During this time, each applicant was required to submit a written petition, according to the regulations in force at that date. He or she also had to supply the necessary supporting documentation such as certificates from a local magistrate confirming his or her age, good character, loyalty and identity, or a discharge certificate from the Army or Navy. Unfortunately, in most cases, the documents were returned to the applicant, so they are not included with the land petition.

However, a successful petition identified oneself without any doubt and was be able to justify any special entitlement. Therefore, the petitions will often contain an applicant's story detailing services, losses and sufferings during the American Revolutionary War or the War of 1812. They may also contain discharge certificates, letters of introduction from prominent individuals in Britain, reports by the Surveyor General or the Attorney General on technical and legal matters, and some lists of settlers by region. The petitionner had to pay a small fee for processing the petition up to the point of granting the land.

The database was created from the list of names at the beginning of each bundle of petitions and not from the card index or the actual petitions due to errors and omissions on the index and from the various spellings of names on the petitions as a result handwriting and legibility.

The search screen at the Library and Archives Canada website allows you to search by the name of an individual. It is best to search by surname only, due different spellings of names and sometimes there is no given name on the documents. You can then scroll through the list of results, from which you can obtain a description including, name, place, year of document. By further clicking on a name, a more detailed description is provided including surname and given name, place, year, volume, bundle, petition, page, microfilm and reference.

The actual records have not been digitized but are available on microfilm, and can be access through the interlibrary loan program. If your ancestors were early settlers in Upper Canada then this archive collection is worth investicating at www.collectionscanada.gc.ca/databases/upper-canada-land/index-e.html.

Family Recipe Friday – French-Canadian Tourtière

A tourtière is a meat pie originating from Quebec, usually made with minced pork, sometimes veal and beef or a combination. It is a traditional part of the Christmas and or Christmas Eve celebration. It has been served by generations of French-Canadians throughout Canada. Tourtière remains a wonderful treat at my family’s Christmas table.

This recipe hails from my mother and her French-Canadian roots. My mother is a 10th generation French-Canadian and many of the traditions I have enjoyed in my childhood are a direct result of her heritage.

Every family seems to have it own version or “original recipe” passed down through the generations. My mother’s family arrived in Canada in mid 17th century; this recipe has been passed through each one of those generations. At Christmas time, my mother makes her tourtière, a tradition she completes each year, without question, committed to memory, taught to her not from a written recipe, but by standing alongside her mother and grandmothers. Only recently, I asked her to write it down for fear it would be lost to future generations. I suspect some of the ingredients have been altered over time based on the convenience of today’s readymade spices. I’m sharing it with you today. I hope you enjoy it as much as my family does.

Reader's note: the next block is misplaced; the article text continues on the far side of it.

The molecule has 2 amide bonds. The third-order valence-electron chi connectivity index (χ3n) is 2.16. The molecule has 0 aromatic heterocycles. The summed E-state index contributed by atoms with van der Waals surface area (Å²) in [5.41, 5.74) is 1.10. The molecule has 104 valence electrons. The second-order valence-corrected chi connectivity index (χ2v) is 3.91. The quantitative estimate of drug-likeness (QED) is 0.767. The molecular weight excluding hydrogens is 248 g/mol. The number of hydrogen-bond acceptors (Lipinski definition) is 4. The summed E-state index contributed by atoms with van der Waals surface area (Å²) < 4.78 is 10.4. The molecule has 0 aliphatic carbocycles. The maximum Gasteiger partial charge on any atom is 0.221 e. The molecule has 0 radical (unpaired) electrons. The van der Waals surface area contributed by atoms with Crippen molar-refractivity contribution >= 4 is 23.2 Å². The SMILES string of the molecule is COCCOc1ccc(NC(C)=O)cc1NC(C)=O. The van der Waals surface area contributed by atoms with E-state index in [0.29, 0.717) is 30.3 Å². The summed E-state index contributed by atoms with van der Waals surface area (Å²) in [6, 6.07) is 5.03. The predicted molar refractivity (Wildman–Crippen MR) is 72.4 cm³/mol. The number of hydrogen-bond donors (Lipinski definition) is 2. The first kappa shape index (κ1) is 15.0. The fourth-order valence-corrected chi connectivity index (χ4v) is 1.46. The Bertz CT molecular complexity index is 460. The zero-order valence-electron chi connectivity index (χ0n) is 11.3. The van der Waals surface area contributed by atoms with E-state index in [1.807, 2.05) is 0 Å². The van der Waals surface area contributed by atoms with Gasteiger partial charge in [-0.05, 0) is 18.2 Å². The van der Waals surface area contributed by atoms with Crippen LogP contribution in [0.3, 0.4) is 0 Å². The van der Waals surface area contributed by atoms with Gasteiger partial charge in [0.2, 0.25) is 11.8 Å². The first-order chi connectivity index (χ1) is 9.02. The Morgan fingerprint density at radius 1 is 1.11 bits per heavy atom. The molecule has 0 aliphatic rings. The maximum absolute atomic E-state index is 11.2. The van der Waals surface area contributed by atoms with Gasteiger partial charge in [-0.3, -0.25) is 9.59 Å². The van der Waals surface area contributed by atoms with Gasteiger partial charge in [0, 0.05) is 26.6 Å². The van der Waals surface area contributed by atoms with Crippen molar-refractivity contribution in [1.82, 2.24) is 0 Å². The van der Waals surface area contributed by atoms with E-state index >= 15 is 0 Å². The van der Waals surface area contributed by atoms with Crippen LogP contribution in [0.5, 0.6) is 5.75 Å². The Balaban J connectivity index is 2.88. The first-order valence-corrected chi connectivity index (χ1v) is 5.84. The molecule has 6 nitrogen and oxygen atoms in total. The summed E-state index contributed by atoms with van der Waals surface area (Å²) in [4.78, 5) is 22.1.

(This recipe makes 8-10 pies, my mother makes them in advance and freezes them for Christmas day and for use throughout the holiday season. She sends us each home with our own pie on Christmas Day.

Mom's Tourtière
7 lbs of medium ground pork
3lbs of medium ground beef
4 bay leaves
2 large cloves of garlic
2 teaspoons of  ground clove
3 tablespoons of poultry seasoning
2 teaspoons of ground sage
2 teaspoons of oregano
2 medium onions, chopped
1-2 sleeves of crackers

Place meat in large pot, cover with water, add bay leaves, chopped onions, bring to a boil, stir occasionally until half the moisture is boiled away, reduce heat, and add 1 or 2 sleeves of crushed crackers to thicken and then the remaining spices. Fill pie shells with meat mixture, cover with top crust and bake for 1hour at 350F  until crust is golden brown. Let sit for 10 minutes before cutting and serving, or chill and freeze for future use.

Past From a Recipe...

from DJs Genealogy Desk...Mom's Homemade Soup

Family Recipes Friday
from Finding Our Ancestors.....Milk Pie

Family Recipe Friday: Grandma’s Devil’s Food Cake
from Greg Lamberson's Genealogy Blog

Follow Friday - The Goofy Chick Who Hired a Psychic Genealogist!

The goofy chick is Kerry Scott over at http://www.cluewagon.com/. Kerry is a great writer and she has a posted a two part article on hiring a psychic genealogist. Ok, now before you go getting all-dismissive, and high and mighty on me just check out her post. Kerry writes about her little experiment and what lessons she learned. You can read Part 1 here (The Time I Hired a Genealogy Psychic)  and Part 2 here (Was the Genealogy Psychic Worth It? You Be the Judge).  It’s an enjoyable and enlightening read and there is a lesson for all of us. If you’re really a big fan order the t-shirt.
P.S. Make sure you read the comments.

Irish Genealogy - You'll Need More Than Luck

We have all heard that old saying “the luck of the Irish.” After spending the last few years researching my Irish family history I am hard pressed to buy into this. The Irish witnessed over 1000 years of invasion, colonization, exploitation, starvation and mass emigration. Hard to imagine there was any luck going on. As a result, many family historians researching their Irish ancestors aren’t having much luck themselves.